Personal characteristics and experiences of long-term allied health professionals in rural and northern British Columbia
Citation: Manahan CM, Hardy CL, MacLeod MLP. Personal characteristics and experiences of long-term allied health professionals in rural and northern British Columbia. Rural and Remote Health (Internet) 2009; 9: 1238. Available: http://www.rrh.org.au/articles/subviewnew.asp?ArticleID=1238 (Accessed 22 August 2017)
Introduction: Health sciences programs are being designed to attract students who are likely to stay and practice in rural and northern Canada. Consequently, student recruitment and screening are increasingly including assessment of suitability for rural practice. Although retention factors among rural physicians and nurses have been investigated, little is known about factors that contribute to the retention of other healthcare professionals who work in rural areas. The primary objective of this project was to identify the personal characteristics and experiences of allied health professionals who have worked long term in northern British Columbia (BC), Canada.
Methods: The study used a qualitative descriptive approach. Six speech language pathologists, four psychologists, four occupational therapists, eight social workers, and four physiotherapists practicing long term in northern BC were recruited, using a convenience sample and the snowball technique, to participate in semi-structured telephone interviews. The interviews were audiotaped and transcribed verbatim. A thematic content analysis identified the motivations for their decision to begin or stay working in northern communities, the reasons for choosing rural or northern education and key themes concerning personal characteristics and experiences. A process of member checking and an external audit validated the analysis and findings.
Results: There were two major themes for choosing rural and northern education. For some, selection of rural or northern training was based on accessibility to health education programs; all participants who chose rural and northern education had already decided that they were going to practice rurally. Generally, participants identified past positive experiences and rural background as influencing their practice location decision. Participants named the community’s need for healthcare professionals, career advancement opportunities, welcoming employers, peer support, as well as promises of continuing education and interprofessional teamwork as key to their decision. Professional preferences for variety, challenges, and trying new aspects of the job such as teaching also impacted their decision. Also identified were individual factors and personal preferences such as the need for adventure, wilderness, and outdoor recreation, and community factors (eg people’s friendliness and the slow pace). Such factors also influenced retention; however, retention was also affected by factors such as job satisfaction, and some community factors were only associated with retention. The analysis revealed a number of personal characteristics and experiences shared by long-term healthcare professionals, and that there is not one particular factor that determines duration of practice in rural and northern communities.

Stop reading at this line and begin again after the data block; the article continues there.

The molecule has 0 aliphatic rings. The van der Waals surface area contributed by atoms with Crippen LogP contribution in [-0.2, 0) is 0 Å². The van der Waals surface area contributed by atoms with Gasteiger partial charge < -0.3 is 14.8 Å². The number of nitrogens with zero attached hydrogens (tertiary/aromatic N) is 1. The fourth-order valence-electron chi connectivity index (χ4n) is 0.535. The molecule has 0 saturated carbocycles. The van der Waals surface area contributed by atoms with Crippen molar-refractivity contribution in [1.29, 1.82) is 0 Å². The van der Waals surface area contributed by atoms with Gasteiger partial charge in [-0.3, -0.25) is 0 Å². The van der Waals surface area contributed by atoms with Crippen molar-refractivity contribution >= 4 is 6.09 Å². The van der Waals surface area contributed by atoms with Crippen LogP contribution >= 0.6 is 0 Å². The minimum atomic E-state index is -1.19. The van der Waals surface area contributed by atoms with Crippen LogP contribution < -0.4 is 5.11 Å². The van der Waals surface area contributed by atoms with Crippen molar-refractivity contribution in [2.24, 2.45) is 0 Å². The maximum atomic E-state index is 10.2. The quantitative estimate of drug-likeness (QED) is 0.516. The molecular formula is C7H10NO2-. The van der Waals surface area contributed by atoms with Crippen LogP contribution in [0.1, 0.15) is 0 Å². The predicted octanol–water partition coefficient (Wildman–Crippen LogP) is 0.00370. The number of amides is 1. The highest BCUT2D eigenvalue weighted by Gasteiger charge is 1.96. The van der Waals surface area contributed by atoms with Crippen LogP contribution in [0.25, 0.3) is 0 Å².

Conclusion: The findings imply a combination of varying personal values impact the decision to come or stay in rural and northern communities. Personal characteristics and experiences help to shape these personal values. Over time and depending on stage of life, personal values change. Age and stage of life, rural background, and location of family members also have bearing on personal values, which in turn impact recruitment and retention. An explicit identification of values that have emerged out of personal characteristics and experiences may be useful in the selection of students for rural health education programs, as well as the recruitment and retention of healthcare professionals in rural and northern areas.
Key words: health human resources, personnel selection, rural workforce.
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